3. OLED or LCD?
Speaking of higher-end TVs, when it comes to getting the crème of the crop in performance, the choice is between OLED and full-array LED/LCDs with advanced local dimming technology. (By advanced, I mean that the LED backlight has a lot of independent dimmable zones; the more zones the grid has, the more precise the black level can be.) Basically, the choice boils down to LG OLED TVs versus everything else. (Panasonic also sells a 4K OLED, but not in the U.S.)
With the demise of plasma, OLED has become the videophile's display technology of choice. In my opinion, OLED is even better than plasma because both its black level and especially its brightness can be even better. Pretty much every review I've seen of a 2015 or 2016 LG OLED has been a rave (including my own review of the 2015 LG 65EF9500). At first, OLED TVs were insanely expensive, but the price has now come down enough that these displays are on par with or even less than top-tier LED/LCDs like Samsung's KS9800, Sony's Z9 Series, and VIZIO's Reference Series.
While LED/LCDs simply can't match the black-level depth and precision you get from an OLED, they can put out a lot more light--which makes a noticeable difference with HDR content that's mastered to 1,000 nits or higher. So the big question is, how do you watch movies? If you mostly watch movies at night in a darkened room, then OLED is the way to go. If you watch a lot of movies during the day or with the room lights turned up, then a high-end full-array LED/LCD might be the better option.
4. Do you plan to use the smart TV capabilities?
Almost every new HD and 4K TV includes a smart TV platform to access streaming video/music services, social media sites, etc. The question is, are you actually going to use it? If you already own a Roku, Amazon Fire TV, or Apple TV device, then you probably won't. In that case, it won't matter how intuitive a particular interface is or what apps it delivers.
If, on the other hand, you want a completely integrated setup with no external set-top boxes required, then the smart TV is a great option ... but which one is best? Truth be told, all of them are fine. Pretty much all of them are going to give you access to major video streaming services like Netflix, YouTube, Hulu, VUDU, and HBO Now--but if you want to go even deeper into music and gaming services, you should do some homework on the various platforms.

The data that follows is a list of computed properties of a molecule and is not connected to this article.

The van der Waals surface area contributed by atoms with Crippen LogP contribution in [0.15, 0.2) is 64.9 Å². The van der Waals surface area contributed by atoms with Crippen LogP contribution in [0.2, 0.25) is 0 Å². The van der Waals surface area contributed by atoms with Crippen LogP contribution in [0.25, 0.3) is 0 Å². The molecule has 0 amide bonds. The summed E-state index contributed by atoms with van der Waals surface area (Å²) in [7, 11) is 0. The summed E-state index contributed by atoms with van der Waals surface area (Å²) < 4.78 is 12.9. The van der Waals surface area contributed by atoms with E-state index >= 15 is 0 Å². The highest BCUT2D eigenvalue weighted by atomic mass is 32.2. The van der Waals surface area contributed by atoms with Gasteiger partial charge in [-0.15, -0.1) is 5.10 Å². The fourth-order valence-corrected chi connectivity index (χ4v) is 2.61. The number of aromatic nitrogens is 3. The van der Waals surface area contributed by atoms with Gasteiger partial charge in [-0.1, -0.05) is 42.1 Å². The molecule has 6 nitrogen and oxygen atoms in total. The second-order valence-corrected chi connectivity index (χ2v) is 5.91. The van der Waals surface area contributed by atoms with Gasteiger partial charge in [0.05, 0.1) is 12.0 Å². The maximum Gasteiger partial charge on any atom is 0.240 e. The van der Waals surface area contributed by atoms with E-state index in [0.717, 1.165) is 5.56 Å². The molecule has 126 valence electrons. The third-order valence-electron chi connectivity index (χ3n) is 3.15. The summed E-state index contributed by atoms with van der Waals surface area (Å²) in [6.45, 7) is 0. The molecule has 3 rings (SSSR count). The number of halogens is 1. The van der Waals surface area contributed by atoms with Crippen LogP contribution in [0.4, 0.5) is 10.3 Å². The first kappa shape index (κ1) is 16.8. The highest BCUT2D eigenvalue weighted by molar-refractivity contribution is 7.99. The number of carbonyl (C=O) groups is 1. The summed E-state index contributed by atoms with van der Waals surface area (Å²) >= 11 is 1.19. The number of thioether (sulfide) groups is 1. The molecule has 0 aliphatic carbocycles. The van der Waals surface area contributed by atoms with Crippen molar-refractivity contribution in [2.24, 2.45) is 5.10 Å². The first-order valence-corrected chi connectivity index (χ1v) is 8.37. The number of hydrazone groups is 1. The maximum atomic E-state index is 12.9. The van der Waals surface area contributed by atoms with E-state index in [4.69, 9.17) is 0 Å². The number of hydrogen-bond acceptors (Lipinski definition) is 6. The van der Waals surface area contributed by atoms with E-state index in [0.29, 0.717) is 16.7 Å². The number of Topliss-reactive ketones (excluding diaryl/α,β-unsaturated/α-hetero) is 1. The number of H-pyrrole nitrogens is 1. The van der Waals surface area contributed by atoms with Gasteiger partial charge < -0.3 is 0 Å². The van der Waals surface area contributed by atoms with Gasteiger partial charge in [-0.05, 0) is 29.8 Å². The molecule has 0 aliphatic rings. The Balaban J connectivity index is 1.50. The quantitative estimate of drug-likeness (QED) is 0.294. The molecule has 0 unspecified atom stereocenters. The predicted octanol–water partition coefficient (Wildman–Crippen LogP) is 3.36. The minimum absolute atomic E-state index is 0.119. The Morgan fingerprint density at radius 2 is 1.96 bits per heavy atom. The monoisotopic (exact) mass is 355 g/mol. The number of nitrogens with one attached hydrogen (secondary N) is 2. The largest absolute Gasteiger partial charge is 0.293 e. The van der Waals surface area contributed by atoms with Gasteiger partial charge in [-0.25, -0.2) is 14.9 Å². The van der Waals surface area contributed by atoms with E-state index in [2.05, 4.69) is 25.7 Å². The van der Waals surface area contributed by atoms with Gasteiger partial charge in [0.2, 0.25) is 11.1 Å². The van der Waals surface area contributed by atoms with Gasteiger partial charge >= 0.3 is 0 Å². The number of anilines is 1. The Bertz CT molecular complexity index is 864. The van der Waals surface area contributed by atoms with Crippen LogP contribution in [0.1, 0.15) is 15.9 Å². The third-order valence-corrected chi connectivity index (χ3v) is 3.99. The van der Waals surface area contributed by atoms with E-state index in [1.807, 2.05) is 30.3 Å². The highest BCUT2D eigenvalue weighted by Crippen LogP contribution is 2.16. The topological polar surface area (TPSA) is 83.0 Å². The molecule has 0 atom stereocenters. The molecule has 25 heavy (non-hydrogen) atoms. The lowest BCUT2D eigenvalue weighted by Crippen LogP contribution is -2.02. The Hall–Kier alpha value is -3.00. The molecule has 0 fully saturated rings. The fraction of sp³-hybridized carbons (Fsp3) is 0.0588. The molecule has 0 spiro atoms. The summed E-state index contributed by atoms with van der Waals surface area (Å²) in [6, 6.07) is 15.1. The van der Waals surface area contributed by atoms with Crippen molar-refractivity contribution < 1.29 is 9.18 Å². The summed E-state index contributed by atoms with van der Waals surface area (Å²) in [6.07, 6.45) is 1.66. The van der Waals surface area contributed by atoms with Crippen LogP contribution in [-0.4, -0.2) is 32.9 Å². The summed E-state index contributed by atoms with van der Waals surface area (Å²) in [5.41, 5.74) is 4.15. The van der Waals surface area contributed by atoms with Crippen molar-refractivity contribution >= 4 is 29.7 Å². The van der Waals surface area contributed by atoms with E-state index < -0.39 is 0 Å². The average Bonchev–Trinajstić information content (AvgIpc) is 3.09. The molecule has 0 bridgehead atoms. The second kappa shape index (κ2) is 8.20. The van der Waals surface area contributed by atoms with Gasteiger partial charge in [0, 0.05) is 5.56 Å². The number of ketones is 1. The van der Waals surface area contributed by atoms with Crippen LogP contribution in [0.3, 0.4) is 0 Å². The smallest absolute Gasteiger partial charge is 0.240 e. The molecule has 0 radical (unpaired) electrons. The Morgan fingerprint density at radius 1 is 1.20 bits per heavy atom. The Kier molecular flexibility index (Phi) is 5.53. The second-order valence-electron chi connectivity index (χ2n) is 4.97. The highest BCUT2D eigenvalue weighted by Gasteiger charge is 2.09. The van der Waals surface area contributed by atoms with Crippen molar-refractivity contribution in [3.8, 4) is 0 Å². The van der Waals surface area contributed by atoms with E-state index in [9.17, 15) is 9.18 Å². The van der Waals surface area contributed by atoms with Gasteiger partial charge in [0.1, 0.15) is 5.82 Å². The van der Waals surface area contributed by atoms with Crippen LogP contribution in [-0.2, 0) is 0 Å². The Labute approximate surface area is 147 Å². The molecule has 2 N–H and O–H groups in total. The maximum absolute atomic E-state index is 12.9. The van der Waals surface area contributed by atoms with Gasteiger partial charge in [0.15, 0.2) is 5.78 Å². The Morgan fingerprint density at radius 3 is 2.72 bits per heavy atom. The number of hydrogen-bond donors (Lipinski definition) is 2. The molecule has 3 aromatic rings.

Several value-oriented TV brands--including Hisense, TCL, Sharp, Hitachi, and Insignia--have partnered with Roku to integrate the excellent Roku interface directly into their TVs. So you get all the benefits of Roku--with its extensive channel lineup and comprehensive cross-platform search tool--directly in the TV.
Samsung's Tizen-based platform and LG's webOS-based platform look and function quite similarly and are customizable, allowing you to add a wide range of apps from a variety of categories...and these companies have done a really nice job of integrating your cable/satellite content into the interface, if you so desire.
Sony and VIZIO have both embraced Google Cast, but in different ways. Sony uses the Android TV platform in its TVs but also supports the casting of content from Google Cast-compatible apps on your phone or tablet. VIZIO has completely eliminated its onscreen smart TV interface (formerly known as V.I.A. Plus); in the newest TVs, everything is done through a phone or supplied tablet, using VIZIO's SmartCast app or Google Cast apps to send content to the TV.
5. Do you want a 3D-capable TV?
3D is still going strong in the front-projection realm, but it's definitely losing favor amongst TV manufacturers. VIZIO was the first big-name manufacturer to eliminate 3D capability from its entire TV lineup a couple years ago. This year, Samsung followed suit. So, if you own a 3D-capable Blu-ray player and would still like to enjoy the occasional 3D movie, then you can scratch those brands off your list right now.
LG continues to incorporate passive 3D technology into both its OLED and LED/LCD models, while Sony supports active 3D in its LED/LCD line. It appears Hisense only offers 3D in its top-tier H10 Series, and only Sharp's Q+ TVs support 3D; none of the true 4K models do.
Those are five questions we think will be on TV shoppers' minds this holiday season. Is there something we missed? Ask your question in the Comments section below.
• What Is Hybrid Log-Gamma and Why Should You Care? at HomeTheaterReview.com.
• What's the Difference Between Frame Rate and Refresh Rate? at HomeTheaterReview.com.
• The State of 4K Front Projection at HomeTheaterReview.com.